99% Inspiration

Tips, Tales & Techniques for Liberating Your Business...

by Bryan Mattimore

Number of pages: 180

Publisher: AMACOM

BBB Library: Creativity and Innovation, Business Classics

ISBN: 978-0814477885

About the Author

Bryan W. Mattimore is president of The Mattimore Group, an innovation consulting firm. He is a recognized authority on applied business creativity.


Editorial Review

Businesses thrive on creative ideas. But creativity can be terrifying. It’s not easy to open up and risk sharing your inner thoughts and ideas with others. In 99% Inspirations, Bryan W. Mattimore explores how a creative idea is made and shares with us many tools we can use to help ourselves (and our team) create new ideas for business. 

Book Reviews

"I'm a creative person by nature, but 99% Inspiration really helped me think more creatively. Especially if "inspiration" doesn't come easily to you, take a look at 99% Inspiration."

"Bryan Mattimore has an easy to read writing style and offer practical advice to those interested in applying creativity in both business and in personal affairs. This book will be a welcome addition to any thinking person's library."

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Wisdom to Share

Just as Edison relied on the workshop tools to help make, and even occasionally trigger, new ideas and inventions, creativity computer programs will also trigger new ideas. But they certainly won't do the thinking for you. You, like Edison, still have to add the genius.

If you study the lives of great inventors, two key personality traits stand out: fierce independence and persistence.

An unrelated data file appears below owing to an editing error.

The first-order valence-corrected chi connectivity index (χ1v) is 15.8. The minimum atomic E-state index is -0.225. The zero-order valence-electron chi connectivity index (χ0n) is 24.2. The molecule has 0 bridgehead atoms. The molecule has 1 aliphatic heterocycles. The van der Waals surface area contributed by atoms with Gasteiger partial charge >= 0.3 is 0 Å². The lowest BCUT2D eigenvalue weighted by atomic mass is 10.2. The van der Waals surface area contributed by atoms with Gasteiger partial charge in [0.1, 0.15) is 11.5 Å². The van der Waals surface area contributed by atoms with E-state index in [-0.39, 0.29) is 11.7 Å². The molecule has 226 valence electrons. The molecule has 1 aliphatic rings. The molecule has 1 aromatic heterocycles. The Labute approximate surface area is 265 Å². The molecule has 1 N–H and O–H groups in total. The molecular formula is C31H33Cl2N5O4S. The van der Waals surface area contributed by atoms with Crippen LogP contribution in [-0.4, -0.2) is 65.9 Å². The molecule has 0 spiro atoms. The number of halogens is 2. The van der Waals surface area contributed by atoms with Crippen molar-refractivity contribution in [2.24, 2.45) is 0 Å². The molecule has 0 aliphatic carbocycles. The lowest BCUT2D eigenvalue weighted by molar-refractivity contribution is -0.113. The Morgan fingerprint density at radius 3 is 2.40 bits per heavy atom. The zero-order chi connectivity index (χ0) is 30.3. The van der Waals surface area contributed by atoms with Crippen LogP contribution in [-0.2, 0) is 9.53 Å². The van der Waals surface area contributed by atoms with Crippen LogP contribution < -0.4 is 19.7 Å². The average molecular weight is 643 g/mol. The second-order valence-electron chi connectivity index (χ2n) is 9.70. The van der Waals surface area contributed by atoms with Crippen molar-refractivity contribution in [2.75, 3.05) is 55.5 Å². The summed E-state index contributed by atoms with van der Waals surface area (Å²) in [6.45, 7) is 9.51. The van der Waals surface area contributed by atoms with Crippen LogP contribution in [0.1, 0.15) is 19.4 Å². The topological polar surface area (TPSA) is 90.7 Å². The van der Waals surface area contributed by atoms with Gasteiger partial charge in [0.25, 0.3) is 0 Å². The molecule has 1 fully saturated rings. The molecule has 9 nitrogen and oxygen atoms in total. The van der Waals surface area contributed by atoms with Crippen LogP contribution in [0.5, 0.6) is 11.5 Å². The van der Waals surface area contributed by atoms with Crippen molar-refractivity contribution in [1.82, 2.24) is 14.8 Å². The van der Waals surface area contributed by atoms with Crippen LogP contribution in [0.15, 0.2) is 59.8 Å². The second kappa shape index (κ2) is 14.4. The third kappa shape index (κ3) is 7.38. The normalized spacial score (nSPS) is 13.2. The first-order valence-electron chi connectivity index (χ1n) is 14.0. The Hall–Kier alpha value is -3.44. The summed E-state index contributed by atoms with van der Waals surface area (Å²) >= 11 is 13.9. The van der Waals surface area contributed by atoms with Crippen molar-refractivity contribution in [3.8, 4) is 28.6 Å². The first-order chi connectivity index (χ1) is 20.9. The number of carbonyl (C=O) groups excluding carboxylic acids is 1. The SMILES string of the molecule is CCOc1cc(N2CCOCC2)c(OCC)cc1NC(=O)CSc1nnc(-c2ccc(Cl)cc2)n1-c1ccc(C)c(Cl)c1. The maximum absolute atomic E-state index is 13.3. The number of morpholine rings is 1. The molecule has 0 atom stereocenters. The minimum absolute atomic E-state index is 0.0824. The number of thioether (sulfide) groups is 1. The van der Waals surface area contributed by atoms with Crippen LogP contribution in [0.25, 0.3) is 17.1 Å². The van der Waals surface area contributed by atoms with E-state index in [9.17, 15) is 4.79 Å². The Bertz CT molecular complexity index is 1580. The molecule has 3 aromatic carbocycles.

Challenging the status quo takes great courage and self-confidence. An extension of this courage is the inventor's willingness to entertain ideas that others consider radical or just plain crazy.

Great success, it seems, comes only to those willing to risk great failure and great embarrassment.

With the right mental disciplines and training, most of us can learn to do things we'd normally presume to be impossible.

The best inventors don't just stand by waiting patiently to receive a flash of inspiration. No, they actively seek out inspiration.

The key to a successful group process could be summarized in a single word: risk.

Do some experiences, memories, loves, or accomplishments from your childhood stand out as symbols or clues to your unique genius? If you get in touch with some of these childhood experiences, it might be a powerful, potentially life-changing creative experience.

Repressed feelings, and even very painful emotional wounds, from childhood sometimes made it difficult to "get at the genius."

It is important to be very gentle in helping people open themselves up to new and more creative ways of thinking and being.